Following on from the moderate "success" of the first Topic Challenge, the next instalment of the Chemistry.SE Topic Challenge will focus on and

I've picked these as they're generally broad topics which are under-represented here on chem.SE at present, they're also both interesting topics that can be appreciated by beginners and chemists alike.

As previously, it would be great if people could get involved and suggest new topics by dropping a post on the original proposal.

In terms of what questions you can ask, anything goes as long as it's on-topic and broadly related to one of the chosen tags. Feel free to ask one/several questions on either/both, but remember that this is about encouraging quality questions, so lets not just add to the 'close' queue!

For any questions I think need or deserve it, I'll add (or try and coordinate) some bounties and in two weeks time I'll post an answer here with the stats on how many questions have been asked on these tags, how many answers those questions have had and anything else notable.

Remember to tag the question with the relevant tag (there is no specific topic challenge tag, and theres no need to try and make one).

If you have any questions, you can ask them here or bring it up in chat.


2 Answers 2


Biochemistry is funny, straddling chemistry and biology, obviously. To my mind, any questions that treat enzymes and biochemicals as 'colored shapes', rather than as fully realized chemicals, should be off-topic for Chem.SE and asked on Bio.SE instead.

This isn't to say that there are no good questions for here - there are many great questions currently on the site with this tag. But, any questions I come across that seem to me too far removed from the chemical details of the species involved will get my close vote.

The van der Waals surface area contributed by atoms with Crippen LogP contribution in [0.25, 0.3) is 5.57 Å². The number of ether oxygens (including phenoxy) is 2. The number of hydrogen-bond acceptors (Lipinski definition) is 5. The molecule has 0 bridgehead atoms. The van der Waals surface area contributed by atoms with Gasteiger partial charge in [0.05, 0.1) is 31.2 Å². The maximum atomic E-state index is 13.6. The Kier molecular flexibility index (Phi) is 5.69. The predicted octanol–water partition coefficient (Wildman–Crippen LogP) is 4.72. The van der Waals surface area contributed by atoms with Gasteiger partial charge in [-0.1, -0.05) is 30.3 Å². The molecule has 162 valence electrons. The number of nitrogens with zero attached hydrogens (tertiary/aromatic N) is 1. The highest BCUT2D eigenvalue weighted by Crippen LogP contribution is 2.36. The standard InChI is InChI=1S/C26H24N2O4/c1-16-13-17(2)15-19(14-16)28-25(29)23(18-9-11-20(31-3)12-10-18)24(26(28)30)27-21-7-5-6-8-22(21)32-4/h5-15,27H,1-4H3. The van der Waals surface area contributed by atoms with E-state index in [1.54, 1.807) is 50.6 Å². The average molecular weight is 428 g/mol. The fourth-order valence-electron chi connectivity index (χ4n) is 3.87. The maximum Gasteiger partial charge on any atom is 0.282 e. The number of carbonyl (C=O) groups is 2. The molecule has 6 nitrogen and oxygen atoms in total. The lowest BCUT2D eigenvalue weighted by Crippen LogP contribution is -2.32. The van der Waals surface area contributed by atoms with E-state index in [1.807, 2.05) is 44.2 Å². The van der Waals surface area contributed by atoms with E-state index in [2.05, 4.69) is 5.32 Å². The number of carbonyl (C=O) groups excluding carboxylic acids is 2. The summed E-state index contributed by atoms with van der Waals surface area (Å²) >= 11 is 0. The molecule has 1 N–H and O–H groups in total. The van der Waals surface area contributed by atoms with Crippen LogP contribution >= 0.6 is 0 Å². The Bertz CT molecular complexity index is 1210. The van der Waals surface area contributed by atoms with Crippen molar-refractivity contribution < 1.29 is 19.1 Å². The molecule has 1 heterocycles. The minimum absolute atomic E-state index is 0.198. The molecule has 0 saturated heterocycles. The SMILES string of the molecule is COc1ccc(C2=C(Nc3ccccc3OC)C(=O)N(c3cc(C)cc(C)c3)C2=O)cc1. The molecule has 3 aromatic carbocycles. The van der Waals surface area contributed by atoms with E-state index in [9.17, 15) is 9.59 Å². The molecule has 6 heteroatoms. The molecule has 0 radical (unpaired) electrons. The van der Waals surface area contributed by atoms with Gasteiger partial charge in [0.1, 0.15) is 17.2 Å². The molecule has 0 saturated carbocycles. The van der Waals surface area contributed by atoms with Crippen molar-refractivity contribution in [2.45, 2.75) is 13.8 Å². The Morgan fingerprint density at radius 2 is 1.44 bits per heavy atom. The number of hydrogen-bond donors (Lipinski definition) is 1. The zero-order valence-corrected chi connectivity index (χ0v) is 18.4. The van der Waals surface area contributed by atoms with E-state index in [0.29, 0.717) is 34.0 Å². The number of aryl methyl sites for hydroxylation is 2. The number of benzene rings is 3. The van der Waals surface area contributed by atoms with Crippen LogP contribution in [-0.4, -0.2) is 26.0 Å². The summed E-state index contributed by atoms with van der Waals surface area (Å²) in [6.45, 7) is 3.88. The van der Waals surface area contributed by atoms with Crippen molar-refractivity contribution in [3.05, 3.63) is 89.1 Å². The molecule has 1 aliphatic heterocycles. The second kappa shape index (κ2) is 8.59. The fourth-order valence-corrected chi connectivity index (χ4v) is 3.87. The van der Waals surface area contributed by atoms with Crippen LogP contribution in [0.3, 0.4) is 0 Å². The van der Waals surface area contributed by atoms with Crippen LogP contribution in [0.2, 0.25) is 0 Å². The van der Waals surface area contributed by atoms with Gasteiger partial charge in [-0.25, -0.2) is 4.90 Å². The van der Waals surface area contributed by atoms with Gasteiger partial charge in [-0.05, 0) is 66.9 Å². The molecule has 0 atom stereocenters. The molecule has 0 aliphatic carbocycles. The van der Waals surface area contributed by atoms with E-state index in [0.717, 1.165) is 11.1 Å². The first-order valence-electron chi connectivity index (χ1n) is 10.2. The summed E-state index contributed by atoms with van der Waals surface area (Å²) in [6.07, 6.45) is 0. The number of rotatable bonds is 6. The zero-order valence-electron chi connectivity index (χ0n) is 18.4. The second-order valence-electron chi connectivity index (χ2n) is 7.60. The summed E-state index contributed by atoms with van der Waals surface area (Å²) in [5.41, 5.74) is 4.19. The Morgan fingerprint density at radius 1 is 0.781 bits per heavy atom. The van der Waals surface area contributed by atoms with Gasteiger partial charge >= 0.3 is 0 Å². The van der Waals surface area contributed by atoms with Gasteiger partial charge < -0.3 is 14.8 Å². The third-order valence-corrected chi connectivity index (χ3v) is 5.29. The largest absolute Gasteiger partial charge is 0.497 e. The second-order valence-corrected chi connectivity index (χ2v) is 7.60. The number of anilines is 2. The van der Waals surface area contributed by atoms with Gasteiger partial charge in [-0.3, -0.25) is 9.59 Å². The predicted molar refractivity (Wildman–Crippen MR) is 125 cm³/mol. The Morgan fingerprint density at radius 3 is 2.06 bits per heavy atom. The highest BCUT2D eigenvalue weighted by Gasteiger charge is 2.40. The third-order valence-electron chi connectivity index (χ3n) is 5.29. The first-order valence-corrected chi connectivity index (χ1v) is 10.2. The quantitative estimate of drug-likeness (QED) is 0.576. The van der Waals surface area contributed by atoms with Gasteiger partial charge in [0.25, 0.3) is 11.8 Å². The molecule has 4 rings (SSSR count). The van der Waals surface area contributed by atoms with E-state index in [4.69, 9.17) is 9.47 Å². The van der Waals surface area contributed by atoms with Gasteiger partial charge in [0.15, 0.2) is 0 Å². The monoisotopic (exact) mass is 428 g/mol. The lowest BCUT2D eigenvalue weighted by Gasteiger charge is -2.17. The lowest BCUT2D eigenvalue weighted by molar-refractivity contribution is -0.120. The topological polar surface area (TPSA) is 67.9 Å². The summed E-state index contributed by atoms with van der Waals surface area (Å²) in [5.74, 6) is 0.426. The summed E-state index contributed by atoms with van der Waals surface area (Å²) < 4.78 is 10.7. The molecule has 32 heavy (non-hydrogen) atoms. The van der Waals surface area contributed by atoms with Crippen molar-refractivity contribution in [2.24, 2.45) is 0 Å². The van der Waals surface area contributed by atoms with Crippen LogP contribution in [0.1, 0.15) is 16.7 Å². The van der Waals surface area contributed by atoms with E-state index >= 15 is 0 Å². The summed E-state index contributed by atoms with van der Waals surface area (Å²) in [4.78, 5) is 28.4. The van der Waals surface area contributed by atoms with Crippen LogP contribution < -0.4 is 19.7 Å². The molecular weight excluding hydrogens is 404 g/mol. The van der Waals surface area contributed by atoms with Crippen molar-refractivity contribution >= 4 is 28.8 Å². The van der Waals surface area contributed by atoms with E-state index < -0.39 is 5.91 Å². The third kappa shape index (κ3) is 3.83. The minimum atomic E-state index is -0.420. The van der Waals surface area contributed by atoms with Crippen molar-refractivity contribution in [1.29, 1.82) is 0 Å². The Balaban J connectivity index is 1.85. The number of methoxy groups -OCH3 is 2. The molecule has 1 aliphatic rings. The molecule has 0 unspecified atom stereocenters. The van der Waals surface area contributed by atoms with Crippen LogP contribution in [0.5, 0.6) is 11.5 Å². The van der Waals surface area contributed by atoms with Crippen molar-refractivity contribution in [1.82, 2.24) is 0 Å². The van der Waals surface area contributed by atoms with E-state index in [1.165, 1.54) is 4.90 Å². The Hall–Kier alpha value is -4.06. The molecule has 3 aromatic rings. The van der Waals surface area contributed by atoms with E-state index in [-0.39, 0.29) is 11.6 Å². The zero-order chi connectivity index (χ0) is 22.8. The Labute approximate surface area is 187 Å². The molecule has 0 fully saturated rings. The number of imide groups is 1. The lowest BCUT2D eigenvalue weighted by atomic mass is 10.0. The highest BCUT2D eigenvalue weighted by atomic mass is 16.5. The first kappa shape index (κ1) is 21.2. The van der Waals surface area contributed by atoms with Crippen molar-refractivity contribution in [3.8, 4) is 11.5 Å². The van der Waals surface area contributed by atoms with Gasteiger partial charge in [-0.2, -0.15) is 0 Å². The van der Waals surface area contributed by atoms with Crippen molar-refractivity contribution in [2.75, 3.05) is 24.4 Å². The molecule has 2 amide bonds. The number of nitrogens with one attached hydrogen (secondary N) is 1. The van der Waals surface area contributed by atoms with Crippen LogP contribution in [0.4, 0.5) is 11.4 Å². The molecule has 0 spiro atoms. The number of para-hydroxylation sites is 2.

• 1
    $\begingroup$ It may well turn out to be a bad choice of tag (please do suggest others...), but I think there are hopefully plenty of non-vague-hand-waving-colourful-blob-type questions that could in theory be asked. $\endgroup$
    – NotEvans.
    Commented Jul 20, 2017 at 11:02
  • $\begingroup$ +1 for mentioning "colored shapes". $\endgroup$ Commented Jul 20, 2017 at 11:54
  • 2
    $\begingroup$ @NotEvans. I debated about posting; my intent wasn't to criticize your choice of tag, but to (re)-raise the issue of the topical boundaries for biochem. Really, I should perhaps have just posted a new question, to begin a separate discussion on the topic, possibly including some suggested revisions to the [biochemistry] tag wiki... hm. $\endgroup$
    – hBy2Py
    Commented Jul 20, 2017 at 13:36
  • $\begingroup$ @hBy2Py, not at all, criticism welcome! I wasn't around when that discussion was had, but it doesn't look like it really lead anywhere productive, so definitely worth raising. The tag wiki is, now you point it out, also pretty dire. $\endgroup$
    – NotEvans.
    Commented Jul 20, 2017 at 13:38
  • $\begingroup$ @hBy2Py It's great to have this boundary raised. So it gives a better demarcation of guidelines. However from my own little experience using both, I notice in Bio.SE, lacks chemical knowledge to explain the biochemistry required for a biochemistry question. I had couple of questions in the past that was going back forth and and then trimmed and slimmed to fit into Chem.SE to get a reasonable response. I am not a native English speaker, it could be my explanations that sound broad. But again, getting labelled as off topic or broad without any clue is a bit of a getting oneself lost further. $\endgroup$
    – bonCodigo
    Commented Jul 27, 2017 at 2:17
  • $\begingroup$ @bonCodigo Mm, to be clear, my threshold for 'chemically relevant' is fairly low... "what is the chemical reason why this pink box interacts with this green triangle?" is fine by me for Chem.SE. It's just questions where the entire thing is on a level of abstraction where the chemical identity of the species involved is unimportant that I consider off-topic. $\endgroup$
    – hBy2Py
    Commented Jul 27, 2017 at 3:28

The results of Topic Challenge 2

The second topic challenge appeared to be less successful than the first. Whilst some excellent questions were raised, there haven't been many answers. As previously, it seems to be highly related to the tags chosen, potentially we just don't have enough active users with a strong understanding of biochemistry to be able to answer the kinds of questions that aren't immediately obvious from an undergraduate education/textbook... one last try (hopefully with more successful tags), then potentially re-evaluate/re-think this idea.

Questions asked during the fortnight of the challenge:


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